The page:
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Ten years ago, Suisun City was one of the nation’s great redevelopment success stories. Plagued by violent, drug-dealing gangs, it literally bulldozed their strongholds to make room for a fancy civic center. The city reclaimed its neglected waterfront and approved the construction of hundreds of homes in a traditional neighborhood development.
The Solano County city became a case study for planners, new urbanists and journalists. But all the success and awards have not lessened a feeling that Suisun City’s redevelopment still has a long ways to go.
In the third decision in an emerging line of cases regarding antiquated subdivisions, an appellate court has refused to recognize the legality of a parcel shown on a 1909 subdivision map. The First District Court of Appeal ruled the Solano County map did not satisfy the requirements of the Subdivision Map Act’s grandfather clause because the law in effect in 1909 did not address the “design and improvement” of subdivisions.
An appellate court has upheld an airport land use compatibility plan that a Solano County landowner argued was overly restrictive.
The court rejected the landowner’s contention that Solano County’s Travis Air Force Base Land Use Compatibility Plan (TALUP) was inconsistent with an Air Force plan because the TALUP used a tighter noise threshold and assumed greater airport use than did the Air Force. The court found nothing in state law that prevented the country from being more restrictive of growth around an airport.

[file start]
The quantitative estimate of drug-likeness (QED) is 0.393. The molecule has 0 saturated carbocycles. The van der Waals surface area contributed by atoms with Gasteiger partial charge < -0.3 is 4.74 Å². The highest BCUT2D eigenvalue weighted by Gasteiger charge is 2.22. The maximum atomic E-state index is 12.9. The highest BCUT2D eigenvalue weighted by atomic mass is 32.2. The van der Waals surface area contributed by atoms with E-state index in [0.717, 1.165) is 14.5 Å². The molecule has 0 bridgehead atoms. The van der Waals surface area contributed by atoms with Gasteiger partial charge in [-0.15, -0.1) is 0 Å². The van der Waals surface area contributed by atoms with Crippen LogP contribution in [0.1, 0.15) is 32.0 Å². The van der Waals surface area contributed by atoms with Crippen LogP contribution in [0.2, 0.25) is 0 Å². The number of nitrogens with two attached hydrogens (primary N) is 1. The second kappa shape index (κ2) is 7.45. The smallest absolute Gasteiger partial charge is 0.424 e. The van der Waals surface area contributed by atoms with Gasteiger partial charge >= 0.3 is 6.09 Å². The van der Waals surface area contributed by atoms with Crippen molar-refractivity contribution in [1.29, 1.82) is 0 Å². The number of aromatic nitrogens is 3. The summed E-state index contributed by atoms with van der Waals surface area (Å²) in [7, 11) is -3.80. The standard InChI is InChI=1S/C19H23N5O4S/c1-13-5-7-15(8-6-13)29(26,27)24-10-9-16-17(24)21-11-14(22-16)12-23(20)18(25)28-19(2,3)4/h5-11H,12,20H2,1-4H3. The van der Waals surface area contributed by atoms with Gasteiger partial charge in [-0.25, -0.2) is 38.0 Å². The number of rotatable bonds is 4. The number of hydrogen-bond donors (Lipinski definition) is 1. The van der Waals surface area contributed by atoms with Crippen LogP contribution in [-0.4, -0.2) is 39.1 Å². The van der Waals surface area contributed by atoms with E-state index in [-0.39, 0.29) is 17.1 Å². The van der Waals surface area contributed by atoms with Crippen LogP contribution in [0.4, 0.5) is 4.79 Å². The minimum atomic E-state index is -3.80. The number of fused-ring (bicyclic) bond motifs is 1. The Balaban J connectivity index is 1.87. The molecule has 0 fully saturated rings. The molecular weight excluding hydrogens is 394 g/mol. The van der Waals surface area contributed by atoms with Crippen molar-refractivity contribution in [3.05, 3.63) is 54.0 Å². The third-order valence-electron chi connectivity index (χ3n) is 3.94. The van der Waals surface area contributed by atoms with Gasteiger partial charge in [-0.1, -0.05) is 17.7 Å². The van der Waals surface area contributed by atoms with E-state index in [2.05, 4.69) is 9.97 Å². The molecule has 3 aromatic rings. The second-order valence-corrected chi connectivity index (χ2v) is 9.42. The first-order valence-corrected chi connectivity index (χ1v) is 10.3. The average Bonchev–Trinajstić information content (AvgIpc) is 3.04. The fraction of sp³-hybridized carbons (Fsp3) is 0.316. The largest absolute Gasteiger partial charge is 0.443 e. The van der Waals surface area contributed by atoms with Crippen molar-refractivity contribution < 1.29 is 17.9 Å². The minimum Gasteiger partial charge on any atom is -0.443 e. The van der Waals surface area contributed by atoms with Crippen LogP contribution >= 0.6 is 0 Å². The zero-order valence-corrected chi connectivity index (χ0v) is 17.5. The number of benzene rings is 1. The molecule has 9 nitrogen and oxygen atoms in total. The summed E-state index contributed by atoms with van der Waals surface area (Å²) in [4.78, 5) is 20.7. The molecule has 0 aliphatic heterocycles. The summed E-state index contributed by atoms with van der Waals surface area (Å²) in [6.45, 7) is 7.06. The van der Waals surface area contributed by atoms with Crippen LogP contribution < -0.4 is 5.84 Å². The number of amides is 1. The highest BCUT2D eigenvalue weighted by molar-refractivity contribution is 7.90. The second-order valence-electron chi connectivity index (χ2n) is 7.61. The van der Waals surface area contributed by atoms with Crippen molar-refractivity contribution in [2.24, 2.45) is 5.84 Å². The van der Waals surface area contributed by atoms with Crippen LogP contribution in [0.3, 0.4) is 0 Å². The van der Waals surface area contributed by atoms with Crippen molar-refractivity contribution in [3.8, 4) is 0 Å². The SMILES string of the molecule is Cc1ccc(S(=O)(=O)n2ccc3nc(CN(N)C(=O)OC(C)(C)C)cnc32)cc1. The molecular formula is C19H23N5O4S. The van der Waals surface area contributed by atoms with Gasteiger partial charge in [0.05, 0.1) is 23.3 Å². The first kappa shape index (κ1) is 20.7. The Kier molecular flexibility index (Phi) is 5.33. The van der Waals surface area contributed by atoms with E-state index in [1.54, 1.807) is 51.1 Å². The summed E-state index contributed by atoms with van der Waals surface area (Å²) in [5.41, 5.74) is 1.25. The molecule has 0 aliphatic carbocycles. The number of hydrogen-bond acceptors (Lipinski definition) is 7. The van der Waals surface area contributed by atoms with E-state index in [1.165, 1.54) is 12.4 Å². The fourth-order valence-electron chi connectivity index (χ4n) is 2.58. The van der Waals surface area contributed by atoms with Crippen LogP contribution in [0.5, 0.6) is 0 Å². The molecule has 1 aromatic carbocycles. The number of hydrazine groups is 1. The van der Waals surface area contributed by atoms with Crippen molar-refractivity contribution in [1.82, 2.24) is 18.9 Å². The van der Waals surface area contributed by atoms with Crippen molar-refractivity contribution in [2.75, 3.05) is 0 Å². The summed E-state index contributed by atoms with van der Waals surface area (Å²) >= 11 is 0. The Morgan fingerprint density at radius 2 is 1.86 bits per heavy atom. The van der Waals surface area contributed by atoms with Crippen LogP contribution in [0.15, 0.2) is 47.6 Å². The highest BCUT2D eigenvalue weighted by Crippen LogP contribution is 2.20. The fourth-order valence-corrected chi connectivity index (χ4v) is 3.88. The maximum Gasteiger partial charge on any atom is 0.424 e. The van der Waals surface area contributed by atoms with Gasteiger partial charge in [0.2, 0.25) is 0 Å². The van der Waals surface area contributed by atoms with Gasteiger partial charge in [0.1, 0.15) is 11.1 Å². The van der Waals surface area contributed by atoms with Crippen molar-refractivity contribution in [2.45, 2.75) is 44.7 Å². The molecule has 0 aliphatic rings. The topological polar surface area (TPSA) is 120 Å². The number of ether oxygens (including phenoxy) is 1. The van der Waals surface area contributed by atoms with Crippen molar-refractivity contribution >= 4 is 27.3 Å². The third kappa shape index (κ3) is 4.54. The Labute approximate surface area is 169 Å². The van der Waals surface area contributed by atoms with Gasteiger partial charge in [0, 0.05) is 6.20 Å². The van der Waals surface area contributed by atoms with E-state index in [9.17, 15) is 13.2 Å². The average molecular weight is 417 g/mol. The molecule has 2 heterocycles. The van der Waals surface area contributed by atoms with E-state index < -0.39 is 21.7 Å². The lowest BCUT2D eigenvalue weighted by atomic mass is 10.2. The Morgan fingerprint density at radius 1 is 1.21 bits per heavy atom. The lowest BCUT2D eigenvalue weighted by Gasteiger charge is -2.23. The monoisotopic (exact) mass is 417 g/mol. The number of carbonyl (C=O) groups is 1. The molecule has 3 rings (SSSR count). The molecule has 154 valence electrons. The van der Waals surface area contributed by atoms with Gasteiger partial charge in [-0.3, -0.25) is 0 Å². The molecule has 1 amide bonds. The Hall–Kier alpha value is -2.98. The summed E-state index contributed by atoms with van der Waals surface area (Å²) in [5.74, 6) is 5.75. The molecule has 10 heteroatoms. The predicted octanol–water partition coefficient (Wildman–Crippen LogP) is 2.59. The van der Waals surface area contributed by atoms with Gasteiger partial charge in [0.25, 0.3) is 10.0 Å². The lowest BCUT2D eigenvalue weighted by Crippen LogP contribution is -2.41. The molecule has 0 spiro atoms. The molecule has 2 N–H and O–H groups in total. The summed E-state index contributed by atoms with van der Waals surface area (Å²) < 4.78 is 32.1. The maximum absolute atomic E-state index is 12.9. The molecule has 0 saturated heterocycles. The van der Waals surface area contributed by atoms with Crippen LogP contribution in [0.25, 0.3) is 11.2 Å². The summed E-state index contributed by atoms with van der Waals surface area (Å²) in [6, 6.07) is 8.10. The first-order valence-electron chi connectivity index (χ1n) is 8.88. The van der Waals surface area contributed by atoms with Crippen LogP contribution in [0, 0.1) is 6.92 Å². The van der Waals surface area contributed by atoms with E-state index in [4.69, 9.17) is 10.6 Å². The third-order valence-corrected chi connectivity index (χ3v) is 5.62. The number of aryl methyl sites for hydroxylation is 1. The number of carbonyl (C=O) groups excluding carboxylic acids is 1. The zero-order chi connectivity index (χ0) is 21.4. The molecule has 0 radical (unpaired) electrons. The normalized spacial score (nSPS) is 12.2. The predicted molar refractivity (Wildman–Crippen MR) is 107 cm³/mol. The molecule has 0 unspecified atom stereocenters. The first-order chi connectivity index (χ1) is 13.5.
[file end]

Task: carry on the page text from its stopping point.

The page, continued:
In a decision deferential to city officials, an appellate court has upheld the City of Vacaville’s approval of an 860-acre project as compatible with the general plan. The decision also provides the first published ruling on the recently amended state density bonus law, which the court applies very broadly.
The California Supreme Court has ruled that an airport land use compatibility plan qualifies for a “common sense” exemption from the California Environmental Quality Act.
Perhaps more importantly, the court opened the door for the first time to the idea that displacement of development — often an arguable consequence of a plan that favors one type of development over another — might be an issue that should be analyzed under CEQA.
Voters in two small towns rejected development during special elections in April. Voters in the San Gabriel Valley city of Sierra Madre approved a referendum that requires projects of a certain size in downtown to go before voters. Meanwhile, voters in the Solano County city of Dixon rejected a proposed horse track and entertainment facility.
Both elections were close, and the land use battles in both cities appear far from over. The balloting may provide cautionary tales for planners, as both elections occurred after lengthy planning processes.
Voters in the northern Solano County city of Dixon will decide in April on a project that could change the nature of town: A horse racing track and entertainment center capable of handling events for up to 50,000 people, plus more than 1 million square feet of hotel, entertainment, retail and office development.
In its first ruling directly addressing the validity of "antiquated subdivisions," the California Supreme Court has held that maps recorded prior to adoption of the first precursor to the Subdivision Map Act in 1893 do not create legal parcels for today’s purposes.